The Spectator

Portrait of the Week - 8 January 2005

A speedy round-up of the week's news

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To relieve the survivors of the destructive wave in the Indian Ocean, British people donated £60 million in a week to the disaster emergency committee co-ordinated by the main aid charities. The Queen, who herself gave a substantial donation, said: ‘I have been impressed by the willingness of people in Britain to give generously.’ Mr Tony Blair, the Prime Minister, remained on a seaside holiday in Egypt, which some people criticised on various grounds. ‘At first it seemed a terrible disaster,’ he said, ‘but I think as the days have gone on people have recognised it as a global disaster.’ He returned to a domestic manifesto wrangle with Mr Gordon Brown, the Chancellor of the Exchequer. Among the New Year’s honours, Professor Brian Harrison and Mr Matthew Pinsent were knighted, Miss Kelly Holmes and Mrs Tanni Grey-Thompson made dames, Mr Quentin Blake, Mr John Lill, Mr Simon Gray, Mr Roger Daltrey, Professor Lisa Jardine, Ms Anna Massey, Mr Eric Sykes and Mr Alan Whicker were appointed CBE. Cyril Fletcher, the comedian, died, aged 91. Humphrey Carpenter, the biographer and broadcaster, died, aged 58. The European Commission dropped a provision from its Gender Directive that would have prohibited insurance firms from offering cheaper insurance to women, who commit fewer serious motoring offences. Mr Dick Balharry, a conservationist, proposed that local people in the Scottish Highlands should be allowed to shoot red deer for the pot; the Forestry Commission spends £5 million a year on shooting the creatures, 350,000 of which infest Scotland. Young people spent £116 million on ring-tones for their mobile telephones, more than twice the amount spent on compact-disc singles, according to KPMG, the business advisory firm. The Abbey School, in Faversham, Kent, introduced drug-testing on 20 pupils a week. Mr David Miliband, Minister for the Cabinet Office, and his wife witnessed the birth of a baby in America which they then adopted and brought home.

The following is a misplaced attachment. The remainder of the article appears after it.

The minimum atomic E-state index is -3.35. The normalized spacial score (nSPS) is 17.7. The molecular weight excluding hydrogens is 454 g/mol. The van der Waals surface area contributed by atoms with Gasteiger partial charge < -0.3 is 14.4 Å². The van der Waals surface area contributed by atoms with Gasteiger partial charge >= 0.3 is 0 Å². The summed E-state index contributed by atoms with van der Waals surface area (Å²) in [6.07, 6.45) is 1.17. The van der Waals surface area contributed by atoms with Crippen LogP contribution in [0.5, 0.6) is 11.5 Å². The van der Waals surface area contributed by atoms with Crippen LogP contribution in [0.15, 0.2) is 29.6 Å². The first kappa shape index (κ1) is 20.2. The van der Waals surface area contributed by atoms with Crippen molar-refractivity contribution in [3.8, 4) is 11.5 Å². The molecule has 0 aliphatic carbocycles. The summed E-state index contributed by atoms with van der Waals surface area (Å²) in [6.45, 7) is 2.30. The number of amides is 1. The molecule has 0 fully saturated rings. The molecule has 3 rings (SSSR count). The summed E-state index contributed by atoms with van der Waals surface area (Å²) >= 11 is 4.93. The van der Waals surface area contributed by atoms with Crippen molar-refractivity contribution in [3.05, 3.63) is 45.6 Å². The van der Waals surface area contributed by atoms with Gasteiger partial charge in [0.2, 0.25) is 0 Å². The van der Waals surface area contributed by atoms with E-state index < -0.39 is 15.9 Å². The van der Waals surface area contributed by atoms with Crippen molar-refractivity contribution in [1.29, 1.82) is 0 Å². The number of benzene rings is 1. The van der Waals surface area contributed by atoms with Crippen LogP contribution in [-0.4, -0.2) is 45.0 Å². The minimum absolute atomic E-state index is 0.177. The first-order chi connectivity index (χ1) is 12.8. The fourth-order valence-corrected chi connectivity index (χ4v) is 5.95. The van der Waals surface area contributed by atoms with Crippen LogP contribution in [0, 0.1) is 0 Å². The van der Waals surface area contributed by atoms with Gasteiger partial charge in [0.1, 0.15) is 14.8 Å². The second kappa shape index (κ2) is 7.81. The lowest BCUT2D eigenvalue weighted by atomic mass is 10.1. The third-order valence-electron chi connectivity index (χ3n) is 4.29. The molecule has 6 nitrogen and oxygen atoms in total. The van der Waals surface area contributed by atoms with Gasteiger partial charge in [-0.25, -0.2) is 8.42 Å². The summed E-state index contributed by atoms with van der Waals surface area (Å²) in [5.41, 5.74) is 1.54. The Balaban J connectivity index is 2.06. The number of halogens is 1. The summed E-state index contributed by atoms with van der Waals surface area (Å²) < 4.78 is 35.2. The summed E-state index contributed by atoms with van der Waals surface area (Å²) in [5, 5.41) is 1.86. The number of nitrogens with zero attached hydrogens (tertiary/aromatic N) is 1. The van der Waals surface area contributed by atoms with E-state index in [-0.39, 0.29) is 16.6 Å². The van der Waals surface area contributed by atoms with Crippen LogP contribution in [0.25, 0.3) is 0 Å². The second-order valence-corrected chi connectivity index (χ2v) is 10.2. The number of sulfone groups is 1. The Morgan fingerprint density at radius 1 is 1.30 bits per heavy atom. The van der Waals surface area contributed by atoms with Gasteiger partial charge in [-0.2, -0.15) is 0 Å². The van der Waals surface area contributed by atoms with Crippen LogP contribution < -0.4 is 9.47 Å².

Estimates increased of the numbers killed by the great wave set off by an earthquake below the Indian Ocean; when the total reached 150,000 it was admitted that the true figure might never be known because of the difficulty of accounting for deaths in obliterated settlements. The worst-hit areas were the Aceh province of northern Sumatra in Indonesia and the east coast of Sri Lanka. Millions were made homeless. Retired King Norodom Sihanouk of Cambodia said that his country had been spared in the disaster because of ceremonies he had arranged in honour of the Hindu god Indra. In Iraq a campaign of violence continued in the weeks before the elections planned for 30 January; on 2 January, 33 people were killed in attacks and a series of suicide bombs killed more in following days. A tape-recording purportedly made by Osama bin Laden urged Iraqis not to vote. The Washington Post said that the American government was going to ask Congress for funds to build a prison where detainees from Guantanamo Bay could be held without trial for the rest of their lives. Mr Ariel Sharon, the Prime Minister of Israel, made an agreement to include opposition Labour politicians in his government in order to make possible his plan to withdraw Jewish settlements from the Gaza Strip and four sites in the West Bank. Israeli troops killed seven young people in the Gaza Strip. The government of Sudan agreed to sign a ceasefire to end a 21-year civil war with the Sudan People’s Liberation Army. Mr Viktor Yanukovich resigned on 31 December as Prime Minister of Ukraine following a re-run general election that saw his rival, Mr Viktor Yushchenko, elected President. A fire at the Republica Cromagnon nightclub in Buenos Aires killed 188. Susan Sontag, the writer, died, aged 71. Artie Shaw, the jazz clarinettist, died, aged 94. A 67-year-old retired university teacher in Romania revealed that she was seven months pregnant with twins.